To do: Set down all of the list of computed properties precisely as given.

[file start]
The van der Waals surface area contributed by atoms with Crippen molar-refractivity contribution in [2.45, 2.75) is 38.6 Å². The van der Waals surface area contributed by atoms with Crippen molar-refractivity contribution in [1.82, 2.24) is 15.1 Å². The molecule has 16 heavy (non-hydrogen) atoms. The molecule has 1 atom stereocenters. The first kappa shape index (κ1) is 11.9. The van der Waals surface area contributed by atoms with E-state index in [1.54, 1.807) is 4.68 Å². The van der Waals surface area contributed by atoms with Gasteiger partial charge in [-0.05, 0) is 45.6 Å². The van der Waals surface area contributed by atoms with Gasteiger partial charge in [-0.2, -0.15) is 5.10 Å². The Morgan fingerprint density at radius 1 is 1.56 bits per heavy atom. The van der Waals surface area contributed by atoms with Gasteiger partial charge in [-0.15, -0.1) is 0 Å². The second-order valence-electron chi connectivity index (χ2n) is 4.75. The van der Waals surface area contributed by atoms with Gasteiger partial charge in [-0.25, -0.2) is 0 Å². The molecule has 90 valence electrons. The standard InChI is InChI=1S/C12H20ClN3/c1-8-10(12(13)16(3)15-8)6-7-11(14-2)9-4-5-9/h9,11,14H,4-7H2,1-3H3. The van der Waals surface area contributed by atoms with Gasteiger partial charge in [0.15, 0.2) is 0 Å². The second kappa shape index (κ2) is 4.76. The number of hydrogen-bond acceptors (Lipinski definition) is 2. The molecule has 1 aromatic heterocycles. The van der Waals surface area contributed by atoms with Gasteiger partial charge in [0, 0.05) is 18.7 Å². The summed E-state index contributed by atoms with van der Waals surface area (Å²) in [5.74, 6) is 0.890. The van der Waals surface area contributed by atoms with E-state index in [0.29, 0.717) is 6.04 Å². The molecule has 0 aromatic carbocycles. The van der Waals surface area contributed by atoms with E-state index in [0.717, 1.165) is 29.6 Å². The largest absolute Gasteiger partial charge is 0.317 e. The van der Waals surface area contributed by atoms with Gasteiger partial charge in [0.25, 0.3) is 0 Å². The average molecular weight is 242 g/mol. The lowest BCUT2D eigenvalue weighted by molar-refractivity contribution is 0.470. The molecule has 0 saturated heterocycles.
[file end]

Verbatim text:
The van der Waals surface area contributed by atoms with Crippen molar-refractivity contribution in [2.45, 2.75) is 38.6 Å². The van der Waals surface area contributed by atoms with Crippen molar-refractivity contribution in [1.82, 2.24) is 15.1 Å². The molecule has 16 heavy (non-hydrogen) atoms. The molecule has 1 atom stereocenters. The first kappa shape index (κ1) is 11.9. The van der Waals surface area contributed by atoms with E-state index in [1.54, 1.807) is 4.68 Å². The van der Waals surface area contributed by atoms with Gasteiger partial charge in [-0.05, 0) is 45.6 Å². The van der Waals surface area contributed by atoms with Gasteiger partial charge in [-0.2, -0.15) is 5.10 Å². The Morgan fingerprint density at radius 1 is 1.56 bits per heavy atom. The van der Waals surface area contributed by atoms with Gasteiger partial charge in [-0.15, -0.1) is 0 Å². The second-order valence-electron chi connectivity index (χ2n) is 4.75. The van der Waals surface area contributed by atoms with Gasteiger partial charge in [-0.25, -0.2) is 0 Å². The molecule has 90 valence electrons. The standard InChI is InChI=1S/C12H20ClN3/c1-8-10(12(13)16(3)15-8)6-7-11(14-2)9-4-5-9/h9,11,14H,4-7H2,1-3H3. The van der Waals surface area contributed by atoms with Gasteiger partial charge in [0.15, 0.2) is 0 Å². The second kappa shape index (κ2) is 4.76. The number of hydrogen-bond acceptors (Lipinski definition) is 2. The molecule has 1 aromatic heterocycles. The van der Waals surface area contributed by atoms with Gasteiger partial charge in [0, 0.05) is 18.7 Å². The summed E-state index contributed by atoms with van der Waals surface area (Å²) in [5.74, 6) is 0.890. The van der Waals surface area contributed by atoms with E-state index in [0.29, 0.717) is 6.04 Å². The molecule has 0 aromatic carbocycles. The van der Waals surface area contributed by atoms with E-state index in [0.717, 1.165) is 29.6 Å². The largest absolute Gasteiger partial charge is 0.317 e. The van der Waals surface area contributed by atoms with Gasteiger partial charge in [0.25, 0.3) is 0 Å². The average molecular weight is 242 g/mol. The lowest BCUT2D eigenvalue weighted by molar-refractivity contribution is 0.470. The molecule has 0 saturated heterocycles.